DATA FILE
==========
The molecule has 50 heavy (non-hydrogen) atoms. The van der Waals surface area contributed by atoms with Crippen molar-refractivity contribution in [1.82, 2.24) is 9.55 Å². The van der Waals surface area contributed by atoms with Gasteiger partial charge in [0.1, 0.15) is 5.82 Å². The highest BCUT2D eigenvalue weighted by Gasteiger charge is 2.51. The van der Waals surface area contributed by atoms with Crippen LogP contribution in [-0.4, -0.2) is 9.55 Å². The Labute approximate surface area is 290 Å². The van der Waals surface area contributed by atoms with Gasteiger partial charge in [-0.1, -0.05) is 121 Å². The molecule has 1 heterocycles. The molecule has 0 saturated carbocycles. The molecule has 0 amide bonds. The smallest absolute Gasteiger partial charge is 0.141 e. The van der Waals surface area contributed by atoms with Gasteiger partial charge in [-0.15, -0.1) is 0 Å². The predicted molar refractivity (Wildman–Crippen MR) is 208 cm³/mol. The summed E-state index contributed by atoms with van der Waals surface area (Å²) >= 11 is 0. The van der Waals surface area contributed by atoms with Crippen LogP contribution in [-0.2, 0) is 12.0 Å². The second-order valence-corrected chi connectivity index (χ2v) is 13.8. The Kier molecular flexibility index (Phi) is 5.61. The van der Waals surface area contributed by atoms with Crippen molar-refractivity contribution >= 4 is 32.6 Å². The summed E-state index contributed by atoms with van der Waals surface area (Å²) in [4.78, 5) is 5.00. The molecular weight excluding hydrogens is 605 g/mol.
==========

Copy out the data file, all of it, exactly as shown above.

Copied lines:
The molecule has 50 heavy (non-hydrogen) atoms. The van der Waals surface area contributed by atoms with Crippen molar-refractivity contribution in [1.82, 2.24) is 9.55 Å². The van der Waals surface area contributed by atoms with Gasteiger partial charge in [0.1, 0.15) is 5.82 Å². The highest BCUT2D eigenvalue weighted by Gasteiger charge is 2.51. The van der Waals surface area contributed by atoms with Crippen LogP contribution in [-0.4, -0.2) is 9.55 Å². The Labute approximate surface area is 290 Å². The van der Waals surface area contributed by atoms with Gasteiger partial charge in [-0.1, -0.05) is 121 Å². The molecule has 1 heterocycles. The molecule has 0 saturated carbocycles. The molecule has 0 amide bonds. The smallest absolute Gasteiger partial charge is 0.141 e. The van der Waals surface area contributed by atoms with Gasteiger partial charge in [-0.15, -0.1) is 0 Å². The predicted molar refractivity (Wildman–Crippen MR) is 208 cm³/mol. The summed E-state index contributed by atoms with van der Waals surface area (Å²) >= 11 is 0. The van der Waals surface area contributed by atoms with Crippen LogP contribution in [-0.2, 0) is 12.0 Å². The second-order valence-corrected chi connectivity index (χ2v) is 13.8. The Kier molecular flexibility index (Phi) is 5.61. The van der Waals surface area contributed by atoms with Crippen molar-refractivity contribution >= 4 is 32.6 Å². The summed E-state index contributed by atoms with van der Waals surface area (Å²) in [4.78, 5) is 5.00. The molecular weight excluding hydrogens is 605 g/mol.